After players have some time to brew with a new set, they can create some ridiculous stuff. One particular MTG streamer decided to try something ‘cute’ that, for whatever reason, just kept working. After posting some absolutely ridiculous clips of the combo going off, it’s safe to say that some people are going to try this. Here, we’ll go over what the combo is, how to pull it off, and what you should be doing to disrupt it.
Infinite Mana and Infinitely Large
MTG Rivals League competitor and content creator Chris Botelho has an extensive resume of impressive feats in competitive MTG. Nowadays, you can find him constantly trying to push the metagame further with his MTG Arena exploits. His most recent one is more promising than even he intended.
Ironically named ‘extremely bad idea,’ his deck focuses on a few key interactions. Cradle Clearcutter is the card this deck cares most about and, much like Goldspan Dragon in the Jeskai Storm deck legal in Standard recently, is necessary for this bizarre combo. Cradle Clearcutter does a straightforward thing: tap for green mana equal to its power. Six mana is pretty expensive for a creature that just adds more mana, but three mana for a combo piece is not too bad in Standard.
Boon of Boseiju and Witch’s Web creates the unique opportunity to untap Clearcutter while adding more power to it. This can allow Cradle Clearcutter to tap again for even more mana. While cute, this isn’t enough to win the game. It is enough to ramp up to Portal of Phyrexia, which can happen often, but Chris decided to take things a few steps further.
The Shigeki Loop
This loop consists entirely of cards from Kamigawa: Neon Dynasty, so it has existed since then. It’s seen some fringe competitive play, but it never made its mark on competitive MTG history. The idea is to use Shigeki’s Channel ability to recur a bunch of cards. Notably, because Shigeki cannot recur Legendary creatures, it cannot recur an extra copy of itself.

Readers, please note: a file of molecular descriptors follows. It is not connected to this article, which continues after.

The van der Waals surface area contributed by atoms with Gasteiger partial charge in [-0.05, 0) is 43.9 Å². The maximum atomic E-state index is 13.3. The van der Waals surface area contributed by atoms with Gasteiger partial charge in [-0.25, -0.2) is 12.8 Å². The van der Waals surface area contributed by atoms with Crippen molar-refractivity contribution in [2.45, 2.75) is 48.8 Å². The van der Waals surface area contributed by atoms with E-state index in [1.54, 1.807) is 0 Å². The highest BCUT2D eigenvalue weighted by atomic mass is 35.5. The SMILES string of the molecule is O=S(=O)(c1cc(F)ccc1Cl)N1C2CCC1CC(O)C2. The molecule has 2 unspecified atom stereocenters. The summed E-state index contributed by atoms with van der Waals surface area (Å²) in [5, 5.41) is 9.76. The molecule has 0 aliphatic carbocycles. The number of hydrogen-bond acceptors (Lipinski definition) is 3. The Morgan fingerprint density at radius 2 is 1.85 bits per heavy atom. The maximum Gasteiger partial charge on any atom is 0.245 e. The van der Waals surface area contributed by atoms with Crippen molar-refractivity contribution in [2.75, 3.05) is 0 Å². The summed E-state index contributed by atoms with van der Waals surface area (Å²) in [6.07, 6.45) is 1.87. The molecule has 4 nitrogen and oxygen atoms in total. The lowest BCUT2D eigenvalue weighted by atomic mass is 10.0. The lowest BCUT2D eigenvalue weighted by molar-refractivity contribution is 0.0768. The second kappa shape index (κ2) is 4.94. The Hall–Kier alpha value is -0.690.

To get around this, you can recur Colossal Skyturtle, another Kamigawa: Neon Dynasty card with Channel. This Channel ability can swap out the Skyturtle for another card in your graveyard. Ideally, that card is Shigeki. With this loop, you can recur an endless amount of value as the game goes on.
A separate Channel ability gives the Skyturtle some flexibility, allowing you to bounce problematic creatures and buy yourself time to pull off a combo finish.
The downside to this combo is it is incredibly mana hungry. To recur even two cards with Shigeki, you need to pay 4GG. To recur something with the Skyturtle, you need to pay an additional 2G. This makes for a nine-mana loop that’s incredibly hard to recur constantly, even in a slower format like Standard. You can recur just the turtle for four mana with Shigeki, but this isn’t effectively accomplishing anything.
Fortunately, Cradle Clearcutter and Boon of Boseiju creates a ton of mana that will perpetually increase. As long as you can float nine mana, have all four cards, and the Clearcutter has haste, you can, theoretically, create infinite green mana and infinitely grow the Clearcutter’s stats, eventually swinging for infinity to end the game.